Free Consultations & We're Available 24/7

Spodek Law Group Treating you like family since 1976

Get Legal Help Today

Federal Child Pornography Charges31 Jan 2019

Federal Offenses Related to Child Pornography Child pornography is often a federal crime because it involves multiple jurisdictions. By the time a person is accused of these charges, federal agents have quite possibly been working on the investigation for months, all without the accused even knowing about it. There are several different federal agencies that work to enforce existing child pornography laws, including the FBI and the Department of Homeland Security. There are different tactics that each of these agencies will use to investigate potential child pornography violations. In some case, an undercover agent might scour the Internet or computer servers looking for any files that have been shared on peer to peer networks. They are looking for filenames that might indicate child pornography is found. If a file is found, the agents will then use almost any means at their disposal to track down where the file originates from and who has downloaded it onto their own electronic devices. They may get subpoenas from Internet Service Providers in order to access this user information. Federal Charges Related to Child Pornography The two primary federal statutes that relate to child pornography are Title 18 – Sections 2251 and 2252. These go into detail about what you are or a loved one is facing if brought up on such charges.

  • Possession of Child Pornography – Federal law is quite clear that no person is permitted to knowingly be in possession of child pornography. The key distinction there is ‘knowingly’, which is why you need a solid defense attorney on your side. Also, there are some technical terms that are related to child pornography that need to be understood. It refers to any depiction of a child under the age of 18 who is involved in some type of explicit sexual behavior. Penalties are more severe if the minor in question is under 12 years of age.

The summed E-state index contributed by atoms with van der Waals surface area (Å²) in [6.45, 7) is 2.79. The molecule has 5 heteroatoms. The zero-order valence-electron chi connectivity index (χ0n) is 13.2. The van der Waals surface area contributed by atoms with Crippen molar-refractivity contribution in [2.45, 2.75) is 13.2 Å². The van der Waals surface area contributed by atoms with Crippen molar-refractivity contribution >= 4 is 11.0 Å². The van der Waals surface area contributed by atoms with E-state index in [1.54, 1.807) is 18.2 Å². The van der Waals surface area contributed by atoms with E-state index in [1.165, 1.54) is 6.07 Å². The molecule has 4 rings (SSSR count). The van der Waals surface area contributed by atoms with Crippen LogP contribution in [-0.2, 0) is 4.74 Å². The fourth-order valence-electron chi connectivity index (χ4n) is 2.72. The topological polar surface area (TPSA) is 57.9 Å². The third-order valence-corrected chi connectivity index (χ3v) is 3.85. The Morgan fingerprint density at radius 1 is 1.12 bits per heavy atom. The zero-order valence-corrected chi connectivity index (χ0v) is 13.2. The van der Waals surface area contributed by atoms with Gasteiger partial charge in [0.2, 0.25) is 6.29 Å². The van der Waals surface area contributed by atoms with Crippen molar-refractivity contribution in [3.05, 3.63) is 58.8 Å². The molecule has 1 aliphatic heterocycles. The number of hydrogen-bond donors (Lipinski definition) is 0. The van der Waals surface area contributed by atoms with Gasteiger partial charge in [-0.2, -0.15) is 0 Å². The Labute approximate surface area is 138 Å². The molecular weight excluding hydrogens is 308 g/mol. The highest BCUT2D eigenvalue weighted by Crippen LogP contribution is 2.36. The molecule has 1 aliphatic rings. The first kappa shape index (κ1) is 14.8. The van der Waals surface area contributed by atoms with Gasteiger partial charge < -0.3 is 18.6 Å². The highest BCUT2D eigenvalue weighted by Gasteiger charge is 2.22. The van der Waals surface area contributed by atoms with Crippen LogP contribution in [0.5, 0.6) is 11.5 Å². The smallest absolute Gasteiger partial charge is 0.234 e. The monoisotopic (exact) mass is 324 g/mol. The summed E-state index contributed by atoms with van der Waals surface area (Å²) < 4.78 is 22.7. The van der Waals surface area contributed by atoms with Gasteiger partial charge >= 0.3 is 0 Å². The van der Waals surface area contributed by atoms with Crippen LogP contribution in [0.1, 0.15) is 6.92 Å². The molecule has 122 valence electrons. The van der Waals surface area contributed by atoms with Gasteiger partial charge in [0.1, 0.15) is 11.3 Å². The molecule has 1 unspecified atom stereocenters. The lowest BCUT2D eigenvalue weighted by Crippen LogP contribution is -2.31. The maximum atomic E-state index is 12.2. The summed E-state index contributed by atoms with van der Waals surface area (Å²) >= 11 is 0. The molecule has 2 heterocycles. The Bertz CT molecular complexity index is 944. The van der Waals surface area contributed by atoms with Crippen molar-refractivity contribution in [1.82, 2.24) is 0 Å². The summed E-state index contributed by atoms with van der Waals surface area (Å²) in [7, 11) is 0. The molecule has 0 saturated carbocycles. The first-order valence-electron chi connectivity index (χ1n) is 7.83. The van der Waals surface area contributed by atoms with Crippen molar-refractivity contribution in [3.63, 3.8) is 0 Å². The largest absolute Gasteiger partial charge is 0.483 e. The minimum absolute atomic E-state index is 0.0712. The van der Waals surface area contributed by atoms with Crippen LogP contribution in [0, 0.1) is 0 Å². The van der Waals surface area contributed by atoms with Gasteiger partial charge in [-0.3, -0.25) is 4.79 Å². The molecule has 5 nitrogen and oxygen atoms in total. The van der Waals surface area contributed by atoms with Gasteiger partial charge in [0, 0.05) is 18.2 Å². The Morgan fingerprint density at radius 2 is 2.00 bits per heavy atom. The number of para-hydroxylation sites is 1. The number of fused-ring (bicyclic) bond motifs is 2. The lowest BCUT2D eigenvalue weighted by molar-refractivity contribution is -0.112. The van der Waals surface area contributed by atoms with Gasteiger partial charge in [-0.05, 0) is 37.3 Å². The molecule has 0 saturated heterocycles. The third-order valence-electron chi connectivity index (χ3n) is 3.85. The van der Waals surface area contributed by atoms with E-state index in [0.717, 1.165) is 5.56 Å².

• Receipt of Child Pornography – In this case, the accused is believed to have received child pornography by way of some form of interstate commerce. This can include via the mail or a computer or other form of electronic device. The person must be proven to have knowingly received the images in question. There is a mandatory minimum sentence of between 5 and 20 years, depending on the age of the victims.
  • Distribution of Child Pornography – A charge under this statute means that the accused is believed to have distributed child pornography to others, usually via a peer to peer network or via email or the Internet.
  • Production of Child Pornography – This is the most serious charge as it also involves the physical and sexual abuse of children. As such, it is punishable by a mandatory minimum sentence of 15 years, with a maximum of between 25 and 50 years.
Any of these charges are serious. It goes without saying that a conviction almost always involves a mandatory minimum sentence that is quite severe. In addition to a prison sentence, there is often a financial penalty and court ordered restitution that must be provided to the victims. Any person who is convicted will also need to register as a sex offender for the rest of his or her life. You will want to contact a criminal defense attorney immediately upon learning of being charged with any form of federal child pornography violation. The penalties are simply too severe. There are many defenses that can be considered when such a charge is brought against you or a loved one, but time is of the essence. Do not delay.]]>

Request Free Consultation

Please fill out the form below to receive a free consultation, we will respond to your inquiry within 24-hours guaranteed.